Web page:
Email. Android "Gingerbread" has a poorly chosen visual scheme for email lists: It opts for white text on a black background, whereas Windows Phone "Mango" goes for the easier-to-read, black-on-white color scheme. Although "Mango" displays nice, big text for your messages' From addresses, it suffers from the use of tiny, thin, gray fonts for your message text, so messages are very hard to read. And there are no controls over text size. Android also leans toward small text, but it is more readable than in Windows Phone. Both mail clients seem designed for the eyes of teenagers and 20-somethings.

I like Windows Phone's way of handling message groups such as unread and flagged messages: Just swipe to the right to see lists of unread messages; repeat to see flagged messages. "Mango" also implements a color highlight on the subject of unread messages in the All message list, but the Unread list is simpler. Android uses the common approach of indicating unread messages or flagged messages in your message list via icons and font treatments.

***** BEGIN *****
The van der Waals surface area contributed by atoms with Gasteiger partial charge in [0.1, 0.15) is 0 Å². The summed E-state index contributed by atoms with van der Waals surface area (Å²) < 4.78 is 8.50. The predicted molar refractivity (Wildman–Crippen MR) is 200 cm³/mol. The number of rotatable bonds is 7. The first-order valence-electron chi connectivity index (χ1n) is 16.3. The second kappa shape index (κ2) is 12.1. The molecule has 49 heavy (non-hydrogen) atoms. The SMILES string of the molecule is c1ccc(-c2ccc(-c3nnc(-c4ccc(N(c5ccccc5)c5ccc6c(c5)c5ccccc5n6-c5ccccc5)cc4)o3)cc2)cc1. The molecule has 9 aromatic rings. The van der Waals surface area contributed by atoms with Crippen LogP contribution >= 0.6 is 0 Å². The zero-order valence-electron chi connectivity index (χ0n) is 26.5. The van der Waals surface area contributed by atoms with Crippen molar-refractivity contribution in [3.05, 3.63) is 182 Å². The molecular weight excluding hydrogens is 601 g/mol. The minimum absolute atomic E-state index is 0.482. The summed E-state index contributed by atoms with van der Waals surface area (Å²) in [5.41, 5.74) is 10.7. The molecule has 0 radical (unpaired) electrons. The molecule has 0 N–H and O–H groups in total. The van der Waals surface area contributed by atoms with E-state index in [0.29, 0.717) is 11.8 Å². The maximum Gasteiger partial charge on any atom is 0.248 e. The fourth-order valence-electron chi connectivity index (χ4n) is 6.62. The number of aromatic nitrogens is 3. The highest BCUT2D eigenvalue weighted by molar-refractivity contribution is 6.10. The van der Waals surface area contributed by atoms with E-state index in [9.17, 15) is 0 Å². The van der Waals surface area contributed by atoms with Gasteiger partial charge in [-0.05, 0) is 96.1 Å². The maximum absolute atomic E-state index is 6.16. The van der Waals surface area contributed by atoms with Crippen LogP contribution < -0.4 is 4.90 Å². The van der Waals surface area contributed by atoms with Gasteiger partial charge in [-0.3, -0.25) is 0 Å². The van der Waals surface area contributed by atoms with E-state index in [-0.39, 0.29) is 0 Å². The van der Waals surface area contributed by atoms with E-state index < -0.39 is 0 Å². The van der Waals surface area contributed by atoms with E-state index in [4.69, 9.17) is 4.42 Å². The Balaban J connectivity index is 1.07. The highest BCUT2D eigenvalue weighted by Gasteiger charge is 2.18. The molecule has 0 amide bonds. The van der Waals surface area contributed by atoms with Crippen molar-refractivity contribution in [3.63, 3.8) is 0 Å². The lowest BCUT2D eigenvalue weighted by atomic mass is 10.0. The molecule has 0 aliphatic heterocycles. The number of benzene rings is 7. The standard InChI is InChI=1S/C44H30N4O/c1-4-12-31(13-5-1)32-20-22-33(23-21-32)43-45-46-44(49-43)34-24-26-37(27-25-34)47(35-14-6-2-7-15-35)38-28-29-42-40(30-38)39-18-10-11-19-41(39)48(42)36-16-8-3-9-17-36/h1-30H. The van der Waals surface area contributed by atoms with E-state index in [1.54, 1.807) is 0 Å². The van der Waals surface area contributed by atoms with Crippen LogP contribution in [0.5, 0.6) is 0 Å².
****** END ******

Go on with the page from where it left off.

One continued beef I have with Android is that it runs a separate app for Gmail accounts -- an unnecessary division of labor. Windows Phone normally provides a separate tile on its Start screen for each email account, but you can use the linking feature to get a unified inbox both in the mail client and on the Start screen. If you look carefully at the tiny To text, you can see which account the message was sent to. Android is more elegant in presenting messages from multiple accounts: It shows distinct color bars next to each message to indicate the associated account.